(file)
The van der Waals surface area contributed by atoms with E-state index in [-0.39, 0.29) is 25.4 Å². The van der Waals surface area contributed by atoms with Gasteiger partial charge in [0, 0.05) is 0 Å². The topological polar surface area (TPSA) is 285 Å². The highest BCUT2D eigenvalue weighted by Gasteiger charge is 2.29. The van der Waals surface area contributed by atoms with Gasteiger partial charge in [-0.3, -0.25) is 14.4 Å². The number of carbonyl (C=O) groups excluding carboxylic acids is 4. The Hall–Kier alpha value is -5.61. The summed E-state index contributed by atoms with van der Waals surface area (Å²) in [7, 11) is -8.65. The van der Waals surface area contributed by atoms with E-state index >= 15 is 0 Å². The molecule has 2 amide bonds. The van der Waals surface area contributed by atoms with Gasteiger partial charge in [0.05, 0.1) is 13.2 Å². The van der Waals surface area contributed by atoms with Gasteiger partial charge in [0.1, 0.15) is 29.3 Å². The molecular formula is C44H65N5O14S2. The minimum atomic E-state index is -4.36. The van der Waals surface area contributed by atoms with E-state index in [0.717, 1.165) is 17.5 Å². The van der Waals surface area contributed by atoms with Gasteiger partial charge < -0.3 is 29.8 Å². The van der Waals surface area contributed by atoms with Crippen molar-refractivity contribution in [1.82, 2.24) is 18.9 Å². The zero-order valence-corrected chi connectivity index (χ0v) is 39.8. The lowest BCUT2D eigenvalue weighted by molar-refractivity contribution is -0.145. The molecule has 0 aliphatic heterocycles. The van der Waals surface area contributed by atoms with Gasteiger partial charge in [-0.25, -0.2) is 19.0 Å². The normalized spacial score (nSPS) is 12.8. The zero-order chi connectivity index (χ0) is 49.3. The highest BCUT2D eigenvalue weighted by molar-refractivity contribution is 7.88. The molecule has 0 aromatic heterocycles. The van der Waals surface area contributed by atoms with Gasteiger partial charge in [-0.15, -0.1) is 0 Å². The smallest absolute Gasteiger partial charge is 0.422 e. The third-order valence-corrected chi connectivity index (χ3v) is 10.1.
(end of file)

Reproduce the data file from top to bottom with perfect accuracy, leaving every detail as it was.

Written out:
The van der Waals surface area contributed by atoms with E-state index in [-0.39, 0.29) is 25.4 Å². The van der Waals surface area contributed by atoms with Gasteiger partial charge in [0, 0.05) is 0 Å². The topological polar surface area (TPSA) is 285 Å². The highest BCUT2D eigenvalue weighted by Gasteiger charge is 2.29. The van der Waals surface area contributed by atoms with Gasteiger partial charge in [-0.3, -0.25) is 14.4 Å². The number of carbonyl (C=O) groups excluding carboxylic acids is 4. The Hall–Kier alpha value is -5.61. The summed E-state index contributed by atoms with van der Waals surface area (Å²) in [7, 11) is -8.65. The van der Waals surface area contributed by atoms with E-state index >= 15 is 0 Å². The molecule has 2 amide bonds. The van der Waals surface area contributed by atoms with Gasteiger partial charge in [0.05, 0.1) is 13.2 Å². The van der Waals surface area contributed by atoms with Gasteiger partial charge in [0.1, 0.15) is 29.3 Å². The molecular formula is C44H65N5O14S2. The minimum atomic E-state index is -4.36. The van der Waals surface area contributed by atoms with E-state index in [0.717, 1.165) is 17.5 Å². The van der Waals surface area contributed by atoms with Gasteiger partial charge < -0.3 is 29.8 Å². The van der Waals surface area contributed by atoms with Crippen molar-refractivity contribution in [1.82, 2.24) is 18.9 Å². The zero-order valence-corrected chi connectivity index (χ0v) is 39.8. The lowest BCUT2D eigenvalue weighted by molar-refractivity contribution is -0.145. The molecule has 0 aliphatic heterocycles. The van der Waals surface area contributed by atoms with Gasteiger partial charge in [-0.25, -0.2) is 19.0 Å². The normalized spacial score (nSPS) is 12.8. The zero-order chi connectivity index (χ0) is 49.3. The highest BCUT2D eigenvalue weighted by molar-refractivity contribution is 7.88. The molecule has 0 aromatic heterocycles. The van der Waals surface area contributed by atoms with Gasteiger partial charge in [-0.15, -0.1) is 0 Å². The smallest absolute Gasteiger partial charge is 0.422 e. The third-order valence-corrected chi connectivity index (χ3v) is 10.1.